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New app allows anonymous sharing

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New app allows anonymous sharing

by Melissa Artobello

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If there’s one thing college students of the 21st century absolutely love, it’s apps. New apps are released left and right, and San Diego State students are not only downloading them, but creating them as well.

SDSU alumnus Alessio Avellan is the creator of tellM, an app where users can anonymously post statuses and pictures with their phone contacts. There’s no adding friends or creating a profile. Instead, tellM automatically connects you to people from your contacts who also have the app.

The concept of the tellM is “freestyle sharing,” so users can post whatever their hearts desire. The app never reveals the identity of its users—the only indicator of who’s posting is a girl or boy raccoon icon. Even the photos are blurred until selected, preventing screenshots.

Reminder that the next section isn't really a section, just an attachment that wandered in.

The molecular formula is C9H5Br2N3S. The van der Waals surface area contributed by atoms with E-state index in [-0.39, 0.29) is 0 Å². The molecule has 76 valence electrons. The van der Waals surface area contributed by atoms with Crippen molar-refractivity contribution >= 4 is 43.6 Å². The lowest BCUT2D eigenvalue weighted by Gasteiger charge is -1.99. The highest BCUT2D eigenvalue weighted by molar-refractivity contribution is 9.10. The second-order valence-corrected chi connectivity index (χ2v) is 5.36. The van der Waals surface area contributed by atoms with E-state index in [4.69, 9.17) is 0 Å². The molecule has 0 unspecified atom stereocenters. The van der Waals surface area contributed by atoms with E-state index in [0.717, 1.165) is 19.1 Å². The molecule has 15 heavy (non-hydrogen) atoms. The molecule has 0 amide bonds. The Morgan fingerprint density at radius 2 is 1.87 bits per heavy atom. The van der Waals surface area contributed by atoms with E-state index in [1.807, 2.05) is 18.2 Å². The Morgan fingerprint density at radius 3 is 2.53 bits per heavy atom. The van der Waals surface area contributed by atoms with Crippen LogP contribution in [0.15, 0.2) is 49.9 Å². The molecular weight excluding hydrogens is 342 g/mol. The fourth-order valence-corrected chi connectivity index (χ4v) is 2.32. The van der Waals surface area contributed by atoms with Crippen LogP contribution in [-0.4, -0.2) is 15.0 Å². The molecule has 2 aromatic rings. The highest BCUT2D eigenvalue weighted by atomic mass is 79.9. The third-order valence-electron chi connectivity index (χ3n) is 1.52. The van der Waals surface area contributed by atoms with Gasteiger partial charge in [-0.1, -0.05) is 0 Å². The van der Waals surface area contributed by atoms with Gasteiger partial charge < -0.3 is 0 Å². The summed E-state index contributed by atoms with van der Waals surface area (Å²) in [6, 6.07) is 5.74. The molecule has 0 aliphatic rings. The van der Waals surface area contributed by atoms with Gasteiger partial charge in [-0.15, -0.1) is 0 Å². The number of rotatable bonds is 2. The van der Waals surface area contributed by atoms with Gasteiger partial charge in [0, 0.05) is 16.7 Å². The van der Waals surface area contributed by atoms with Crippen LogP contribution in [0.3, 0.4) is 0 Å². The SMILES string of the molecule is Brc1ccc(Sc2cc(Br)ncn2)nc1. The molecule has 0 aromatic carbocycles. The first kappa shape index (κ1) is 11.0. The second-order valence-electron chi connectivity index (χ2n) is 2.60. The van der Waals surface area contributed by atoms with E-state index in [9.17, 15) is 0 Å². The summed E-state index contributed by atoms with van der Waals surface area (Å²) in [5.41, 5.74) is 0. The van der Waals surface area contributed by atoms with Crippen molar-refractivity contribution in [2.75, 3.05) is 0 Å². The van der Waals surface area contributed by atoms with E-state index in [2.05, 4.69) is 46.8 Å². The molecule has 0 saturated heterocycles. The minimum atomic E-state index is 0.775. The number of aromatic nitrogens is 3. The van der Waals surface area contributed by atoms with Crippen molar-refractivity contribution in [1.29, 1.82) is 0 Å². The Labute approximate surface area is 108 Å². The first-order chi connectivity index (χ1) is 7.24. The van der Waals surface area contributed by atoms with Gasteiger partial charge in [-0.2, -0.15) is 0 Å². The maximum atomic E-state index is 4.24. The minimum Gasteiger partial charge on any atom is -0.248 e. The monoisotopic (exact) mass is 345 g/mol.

“The app will be really fun for college students,” Avellan said.

Of course, with anonymity comes the concern of inappropriate or hurtful posts. The app has a feature where users can flag posts. Any post flagged twice will be removed and the user will be banned from the app altogether.

Avellan, a German student who studied at SDSU for one year, developed the idea here, but it wasn’t until moving back to Germany that he started taking action to make tellM a reality. Avellan felt the app would be more successful in America than in Europe, so with the help of Martin Brostrom, a Swedish student who studied with Avellan at SDSU, the app was launched here in San Diego.

Since the app is brand new, they’re working hard on spreading the word. The entrepreneurs are holding competitions on campus with different organizations see which can get the most downloads. Avellan said each organization and chapter has a download code they can share, and the tellM team tracks the number of downloads for each code. The competition lasts until Friday and the winner gets $600.

Although anonymity makes it so you can post whatever you want without worry, you should still be smart about the content you’re posting.

“People are becoming more aware of what they post on social media,” Avellan said.

Avellan’s future goals are to launch the app in Germany and other countries around the world. But for now, he hopes tellM gains popularity around SDSU and other college areas.

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